The extent of the primary melanoma in terms of depth of invasion at microscopic assessment has a significant impact on outcome. Patients with stage 1 disease have a 90% ten year survival, stage 2 has a 60% and stage 3 has a 30% ten year survival. Only five per cent of patients with stage 4 disease survive five years.

The assessment of lymph nodes spread can be undertaken by clinical examination and imaging investigations.  CT scanning of the body would be offered to patients with a medium to high risk of metastases.  Other imaging tests including a Chest x-ray, liver ultrasound may also be used to identify disease.  PET scanning may be considered in selected cases.  The assessment of urinary melanogen and a serum protein S100 remain poorly validated.

Thus the staging is based on the depth/thickness of invasion for stages 1-2 disease; the overall staging is thus:

Stage 1A. Localised: Less than 0.75mm depth
Stage 1B. Localised: 0.76-1.5 mm depth
Stage 2A. Localised: 1.5 – 4mm depth
Stage 2B. Localised: More than 4mm depth
Stage 3. Nodal metastases in the regional draining nodes
Stage 4. Metastatic disease to other organs

Treatment and outcomes: Melanoma

Local disease

In most patients, surgery is required to remove (or excise) the entire tumour. Generally, one to two centimetres of normal skin surrounding the lesion must also be removed. Occasionally, skin grafting may be necessary to promote healing and replace skin that has been removed.

If an enlarged lymph node (or gland) is present, it may be biopsied at the time of the wide local excision. Even if enlarged lymph nodes cannot be detected, the lymph nodes may be evaluated during or after the surgical removal of the melanoma.

In the majority of cases, enlarged lymph nodes are not visible, and the only way to determine if they are affected is to take a sample of the lymph node during surgery. The sample is then examined under a microscope to determine if abnormal cells are present. This is typically accomplished with a surgical technique known as sentinel lymph node (SLN) biopsy.

The sentinel lymph node (SLN) technique is based upon the theory that when tumour cells migrate, they spread to one or a few lymph nodes before involving other nodes. Further, these nodes can be identified by injecting a blue dye or radioactive material around the primary tumour before the wide local excision, and then searching for the node that has taken up the dye or the radioactive tracer at the time of surgery.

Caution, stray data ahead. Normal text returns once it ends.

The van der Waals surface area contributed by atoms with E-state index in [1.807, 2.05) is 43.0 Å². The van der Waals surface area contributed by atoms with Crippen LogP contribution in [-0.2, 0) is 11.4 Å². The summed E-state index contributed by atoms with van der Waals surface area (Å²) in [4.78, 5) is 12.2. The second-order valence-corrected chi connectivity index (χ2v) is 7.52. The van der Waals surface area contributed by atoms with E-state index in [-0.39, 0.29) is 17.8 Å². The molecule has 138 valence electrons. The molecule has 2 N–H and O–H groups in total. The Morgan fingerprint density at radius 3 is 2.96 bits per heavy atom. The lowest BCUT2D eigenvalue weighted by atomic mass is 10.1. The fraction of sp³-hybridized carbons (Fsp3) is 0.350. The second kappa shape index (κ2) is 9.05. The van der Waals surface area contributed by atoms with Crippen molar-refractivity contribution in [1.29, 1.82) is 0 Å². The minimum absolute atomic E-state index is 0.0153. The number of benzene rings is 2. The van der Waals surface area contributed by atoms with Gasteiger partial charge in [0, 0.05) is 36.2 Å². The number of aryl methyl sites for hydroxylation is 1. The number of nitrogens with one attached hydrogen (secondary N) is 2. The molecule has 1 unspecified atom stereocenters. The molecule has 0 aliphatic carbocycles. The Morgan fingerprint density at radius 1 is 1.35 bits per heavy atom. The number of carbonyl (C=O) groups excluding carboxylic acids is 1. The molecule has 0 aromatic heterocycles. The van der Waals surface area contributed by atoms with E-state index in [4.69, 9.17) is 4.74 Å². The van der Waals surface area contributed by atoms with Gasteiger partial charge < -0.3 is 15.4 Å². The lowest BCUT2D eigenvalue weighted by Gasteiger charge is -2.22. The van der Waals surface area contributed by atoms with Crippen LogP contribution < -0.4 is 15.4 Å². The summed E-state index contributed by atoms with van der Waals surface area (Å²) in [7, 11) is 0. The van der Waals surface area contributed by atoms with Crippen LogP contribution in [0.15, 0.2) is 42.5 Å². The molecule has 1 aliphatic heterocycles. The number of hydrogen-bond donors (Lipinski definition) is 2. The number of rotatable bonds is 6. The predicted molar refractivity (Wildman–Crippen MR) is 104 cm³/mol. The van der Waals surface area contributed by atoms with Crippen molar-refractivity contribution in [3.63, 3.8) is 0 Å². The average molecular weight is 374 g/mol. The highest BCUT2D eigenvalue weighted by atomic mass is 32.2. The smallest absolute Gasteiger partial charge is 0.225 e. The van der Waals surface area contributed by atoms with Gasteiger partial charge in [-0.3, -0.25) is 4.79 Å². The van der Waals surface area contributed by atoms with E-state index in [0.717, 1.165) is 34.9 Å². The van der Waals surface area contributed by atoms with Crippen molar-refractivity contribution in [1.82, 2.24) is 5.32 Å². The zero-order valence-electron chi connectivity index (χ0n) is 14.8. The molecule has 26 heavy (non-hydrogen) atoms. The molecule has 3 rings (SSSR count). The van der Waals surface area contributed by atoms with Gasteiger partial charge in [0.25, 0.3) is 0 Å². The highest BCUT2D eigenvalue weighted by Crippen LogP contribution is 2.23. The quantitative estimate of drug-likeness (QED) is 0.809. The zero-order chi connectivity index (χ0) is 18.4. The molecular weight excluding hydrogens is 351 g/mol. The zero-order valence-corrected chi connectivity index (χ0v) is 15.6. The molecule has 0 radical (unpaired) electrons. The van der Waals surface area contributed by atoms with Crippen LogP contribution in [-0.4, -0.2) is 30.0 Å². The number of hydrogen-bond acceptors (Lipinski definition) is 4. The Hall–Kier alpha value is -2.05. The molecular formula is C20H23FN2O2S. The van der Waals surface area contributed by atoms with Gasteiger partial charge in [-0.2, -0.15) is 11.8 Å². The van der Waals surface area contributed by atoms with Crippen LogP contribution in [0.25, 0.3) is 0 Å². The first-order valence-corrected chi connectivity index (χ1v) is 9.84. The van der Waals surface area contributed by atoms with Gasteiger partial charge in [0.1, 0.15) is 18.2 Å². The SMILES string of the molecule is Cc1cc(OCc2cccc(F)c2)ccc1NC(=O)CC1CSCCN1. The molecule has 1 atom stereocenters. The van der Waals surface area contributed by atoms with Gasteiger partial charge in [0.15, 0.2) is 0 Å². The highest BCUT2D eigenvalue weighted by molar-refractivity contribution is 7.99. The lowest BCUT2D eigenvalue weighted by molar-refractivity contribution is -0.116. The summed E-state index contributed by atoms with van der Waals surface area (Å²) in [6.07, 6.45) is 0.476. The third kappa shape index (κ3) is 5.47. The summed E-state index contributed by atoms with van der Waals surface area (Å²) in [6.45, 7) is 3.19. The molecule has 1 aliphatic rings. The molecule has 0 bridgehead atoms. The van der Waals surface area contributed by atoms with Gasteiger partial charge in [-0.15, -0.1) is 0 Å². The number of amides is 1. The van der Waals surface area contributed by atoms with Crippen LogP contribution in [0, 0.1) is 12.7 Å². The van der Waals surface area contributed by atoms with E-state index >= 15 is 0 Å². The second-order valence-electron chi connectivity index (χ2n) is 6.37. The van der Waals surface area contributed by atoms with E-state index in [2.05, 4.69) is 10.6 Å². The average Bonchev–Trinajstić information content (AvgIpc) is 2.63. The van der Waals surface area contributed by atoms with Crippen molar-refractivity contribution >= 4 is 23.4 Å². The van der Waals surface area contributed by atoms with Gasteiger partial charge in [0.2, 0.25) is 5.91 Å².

SLN biopsy has become the standard technique for assessing the status of regional lymph nodes and is recommended for staging of most patients with newly diagnosed primary melanomas. However, patients whose melanomas are less than 1 mm in thickness (thin melanomas) may not require SLN, since the likelihood of tumour spread to the regional lymph nodes is less than 10 percent.

In contrast, SLN biopsy may be advised for thin melanomas with other high-risk features, such as ulceration, Clark’s level IV or V (the tumour has invaded deeper levels of the skin), or if there are significant areas of regression (spontaneous loss of tumour cells).

Based upon the pathologic disease stage, the optimal treatment is chosen. For patients with localized disease who have no evidence of distant metastases, the goals of treatment are:

  • Complete surgical removal of the primary melanoma
  • Evaluation of regional lymph nodes for evidence of tumour involvement
  • Preventing further spread or disease recurrence

With regard to the prevention of further spread comes the use of ‘upfront’ systemic (i.e therapy that travels all around the body) in the post-operative period to reduce the chance of further appearance of disease in the future – this is called adjuvant therapy. For patients with stage three disease (in particular) and a high chance of life-threatening relapse, the need for effective adjuvant therapy is paramount.

Melanoma is not very responsive to chemotherapy and so adjuvant chemotherapy has not been demonstrated to be effective in this disease.

However, it has long been observed that he body may be mounting its own attack’ on melanoma, with observed spontaneous regressions of this disease being well documented. This has engendered interest that the body’s immune system may be trying to mount an attack on this ‘foreign’ (due its genomically mutated phenotype) tissue. Immune vaccines have been tried for several decades but it was really only in the early 2000’s that some evidence arose that interferon could be useful in the therapy of melanoma and also adjuvantly.